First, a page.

By Brady Smith
Whatever happened to the simplicity that folk music engenders in its performers and listeners? Growing bases of musicians are crossing genres. Paul Russell is one of these cross-genre artists, and in his newest album, Back at the Scene of Our Beautiful Crime, he deals with this challenge a bit awkwardly; blending Leonard Cohen’s somber and clear lyricism with tentatively changing vocals that ride over a vast composition of guitar, fiddle, mandolin and cello.
Standing out in stark contrast to the rest of the album is “Brer Rakha.” The Keller Williams-influenced tune turns the album on its head as bouncing percussion mates with meandering guitar riffs, giving birth to a vast dreamscape instrumental. Although the freshness is great, the song comes too early in the album, leaving listeners hungry for more with nothing similar to balance it out.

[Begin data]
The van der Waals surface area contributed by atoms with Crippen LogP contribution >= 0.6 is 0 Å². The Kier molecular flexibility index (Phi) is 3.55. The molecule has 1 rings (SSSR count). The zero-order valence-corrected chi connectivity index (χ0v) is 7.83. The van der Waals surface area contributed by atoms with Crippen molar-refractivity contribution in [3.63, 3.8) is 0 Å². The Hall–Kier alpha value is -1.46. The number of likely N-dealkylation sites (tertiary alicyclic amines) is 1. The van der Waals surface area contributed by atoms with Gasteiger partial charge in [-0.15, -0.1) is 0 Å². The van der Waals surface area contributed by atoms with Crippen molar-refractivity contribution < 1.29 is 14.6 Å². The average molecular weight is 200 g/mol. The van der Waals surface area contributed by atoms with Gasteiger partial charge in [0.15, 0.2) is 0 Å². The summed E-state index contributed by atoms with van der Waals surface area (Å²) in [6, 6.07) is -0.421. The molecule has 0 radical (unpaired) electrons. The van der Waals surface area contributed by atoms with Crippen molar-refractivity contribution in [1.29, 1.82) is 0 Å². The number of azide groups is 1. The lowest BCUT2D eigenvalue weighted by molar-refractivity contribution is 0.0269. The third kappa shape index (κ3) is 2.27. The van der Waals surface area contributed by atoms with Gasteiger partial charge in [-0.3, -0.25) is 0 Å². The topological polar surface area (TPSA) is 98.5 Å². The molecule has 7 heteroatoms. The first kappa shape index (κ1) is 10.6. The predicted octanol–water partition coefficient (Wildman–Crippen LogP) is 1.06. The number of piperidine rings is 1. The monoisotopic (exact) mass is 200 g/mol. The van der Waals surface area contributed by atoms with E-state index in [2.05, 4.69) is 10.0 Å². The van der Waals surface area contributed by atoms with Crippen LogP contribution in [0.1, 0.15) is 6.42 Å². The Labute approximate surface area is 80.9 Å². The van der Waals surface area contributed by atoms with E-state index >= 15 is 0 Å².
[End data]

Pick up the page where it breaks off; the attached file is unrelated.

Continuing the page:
Many of the other songs seem to struggle with an uncomfortable balance of the classical and bluegrass influences, and Russell also manages to blend his lyrics. “Our Beautiful Crime” offers gentle metaphorical imagery and begs the listener to pay closer attention, while others – for example, in “You and I” – bring us back to the days of bad boy band hits.
Back at the Scene is how I would expect Leonard Cohen to sound if he strained his low calming voice and traded out the Buddhist monasteries for a few trips to Bonnaroo. A mixture that joins the beautiful with the new can be risky, and in this case it sends Russell into a vortex of cacophonously over-blended sounds.